Still, I was approached with the notion that this will actually allow the book back into school libraries because (as most people already know) “Huck Finn” is one of the most banned books around right now. If this happens, will it increase readership and availability into the hands of children everywhere to be able to enjoy the same story that I grew up with? Or, is it an attempt to pacify a small minority of people who think they know what’s best for us all, and who want to change what we know as “true history”? If it is the former, great! But, I am not so sure that it is.

Honestly, I can't personally see any other motivation other than the unnecessary censorship of a brilliant piece of literature myself. But, then again, censorship is one of my (seemingly many) hot button issues these days. And as Voltaire put it, “I may not agree with what you say but I will defend to the death your right to say it?”

Or, for that matter, like our 1st President of the United States of America said, "If the freedom of speech is taken away then dumb and silent we may be led, like sheep to the slaughter."

And that is how I live my life.

Sure, you may not live your life as such, but I do. And if there is a choice between censoring history because a few people are made uncomfortable by some of its content, or allowing it to be available to those who choose to seek it out, untarnished… well, I know which side of the debate I fall on. My personal opinion is, rather than shielding people from the truth and from history, we should allow them access to untainted accounts (whether it be from a history book or a great American novel like “Huck Finn”) to determine for themselves what life truly was like.

Of course, I may be blinded by the blatant censorship of one of my very favorite books, by my very favorite author of all time.

… But, now to the important part: The United States Constitution. The Constitution does protect the freedom of speech of every citizen, and even of non-citizens, that is true — but only from restriction by Congress (and, by virtue of the 14th Amendment and state legislatures, as well). But does that mean it is all-encompassing? Not quite- there are plenty of other places where you could speak but where speech can and often is suppressed.

For example, freedom of speech can be restricted in a work place. Employers (right or wrong) can restrict your right to speak in the office about politics, about religion, about legal issues, even about “Desperate Housewives” if they choose to. The same restrictions that apply to the government do not apply to private persons, employers, or establishments for the most part. For that matter, the government could not prohibit the sale of any newspaper lest it breech the freedom of the press clause- however, no newsstand MUST carry every paper against its owners' wishes.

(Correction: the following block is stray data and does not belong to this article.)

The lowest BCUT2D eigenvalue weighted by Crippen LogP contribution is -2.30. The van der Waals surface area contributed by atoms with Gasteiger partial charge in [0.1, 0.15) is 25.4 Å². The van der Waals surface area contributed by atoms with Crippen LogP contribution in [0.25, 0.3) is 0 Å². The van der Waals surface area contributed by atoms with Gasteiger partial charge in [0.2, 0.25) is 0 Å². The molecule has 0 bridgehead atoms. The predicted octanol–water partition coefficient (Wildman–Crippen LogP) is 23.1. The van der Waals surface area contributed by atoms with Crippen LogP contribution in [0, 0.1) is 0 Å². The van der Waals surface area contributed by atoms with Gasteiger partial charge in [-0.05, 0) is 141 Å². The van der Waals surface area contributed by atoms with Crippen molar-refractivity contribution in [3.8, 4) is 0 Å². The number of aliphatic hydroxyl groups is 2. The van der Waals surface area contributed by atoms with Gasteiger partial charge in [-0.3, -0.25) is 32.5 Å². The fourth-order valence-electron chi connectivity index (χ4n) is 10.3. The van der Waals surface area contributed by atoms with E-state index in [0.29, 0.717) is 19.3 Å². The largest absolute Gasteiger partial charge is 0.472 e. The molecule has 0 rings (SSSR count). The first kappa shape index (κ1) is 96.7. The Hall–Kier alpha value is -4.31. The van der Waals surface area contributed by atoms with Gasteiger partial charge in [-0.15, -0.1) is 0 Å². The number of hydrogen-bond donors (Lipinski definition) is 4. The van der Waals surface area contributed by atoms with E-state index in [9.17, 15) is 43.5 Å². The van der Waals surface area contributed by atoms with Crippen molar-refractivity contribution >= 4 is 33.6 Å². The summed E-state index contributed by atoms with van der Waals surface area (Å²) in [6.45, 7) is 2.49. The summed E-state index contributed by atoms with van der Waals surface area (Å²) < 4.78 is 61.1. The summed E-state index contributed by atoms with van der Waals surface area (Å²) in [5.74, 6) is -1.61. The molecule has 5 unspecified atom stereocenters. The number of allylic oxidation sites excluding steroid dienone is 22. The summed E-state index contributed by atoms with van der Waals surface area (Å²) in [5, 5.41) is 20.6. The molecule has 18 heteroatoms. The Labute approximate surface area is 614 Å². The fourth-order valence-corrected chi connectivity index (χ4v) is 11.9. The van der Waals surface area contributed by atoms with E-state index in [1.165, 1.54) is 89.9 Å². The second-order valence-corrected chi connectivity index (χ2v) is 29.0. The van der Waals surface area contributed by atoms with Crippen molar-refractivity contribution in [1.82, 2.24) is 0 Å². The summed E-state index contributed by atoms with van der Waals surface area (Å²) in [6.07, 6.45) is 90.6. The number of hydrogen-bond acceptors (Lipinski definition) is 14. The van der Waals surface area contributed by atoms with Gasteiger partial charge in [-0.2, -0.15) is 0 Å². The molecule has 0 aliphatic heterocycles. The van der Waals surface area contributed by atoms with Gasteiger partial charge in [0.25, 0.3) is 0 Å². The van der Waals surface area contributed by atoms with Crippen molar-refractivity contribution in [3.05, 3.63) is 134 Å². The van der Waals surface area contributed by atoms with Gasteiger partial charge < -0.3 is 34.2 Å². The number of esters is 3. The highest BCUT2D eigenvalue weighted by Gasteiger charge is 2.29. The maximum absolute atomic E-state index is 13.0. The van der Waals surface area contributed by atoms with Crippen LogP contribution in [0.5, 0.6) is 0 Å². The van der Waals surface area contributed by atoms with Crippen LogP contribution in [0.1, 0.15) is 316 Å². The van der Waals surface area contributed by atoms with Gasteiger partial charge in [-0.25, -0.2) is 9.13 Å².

And then, of course there’s libel, defamation of character, and yelling “bomb!” in a crowded New York City airport. Some forms of speech just simply are not allowed- even in America.

In other words, the 1st Amendment applies to the Federal Government DICTATING how we think and talk to each other, but not how WE think and talk to each other. It also does not dictate which religion we endorse or do not endorse as a Nation. Congress has no authority over us in that regard, but we do have the ability to create local and state laws as individuals and employers if we see fit to do so with the overall understanding that the Constitution ultimately has the final say in the day’s end. After all, we are a land based on constitutional law, not politically correct, religious or personal interpretation of the law.

Having said that, NewSouth Books' does have the "right" to change Twain's masterpiece because this work was published before January 1, 1923, and is thus in the public domain worldwide because the author died at least 100 years ago. But the question is, "should they change it?" That is a question that could (and likely will) be debated for many years to come.

Either way, I will say this much- because we are all individuals who have had different experiences over the course of our own lifetimes, we see many things (obviously) much different from one another- for better or worse. My good AND my bad experiences have shaped my world view today- just like I am sure yours did you, and hers did her, and his did his, and anyone else's did theirs.

It's true, I can't walk in your shoes and I don't know what you've been through in life- but, frankly, I’m not so sure I even want to know, either- I have enough of my own bad experiences to live with. I am simply as honest as I can be- I can empathize, but that's about it. Likewise, some of my experiences would seem foreign to you because you wouldn't know how to react if they happened in your life.

Still, having said all of that, I also feel that it doesn't even truly matter if we completely understand one another in this life- all that matters is that we don't kill each other, or intentionally harm one other BECAUSE we're different. Besides, even though I am a product of what my experiences have made me- I am also who I am today because it is who I CHOOSE to be, not who I’ve become.

After all, we all have a thin skin about something even though we try all day long to tell ourselves and each other otherwise. When it’s all said and done, what is most important is the old adage of being true to yourself. That's all there really is, and that's all that ever really matters.

… So, after all of that, do we have the “right” or even the duty to censor ourselves, each other, or history because some people’s experiences allow for a more amplified feeling that they are offended by what we do or what we say to them because of that thin skin? That answer, at least, is a simple one for me: “Fuck no, nigga’!”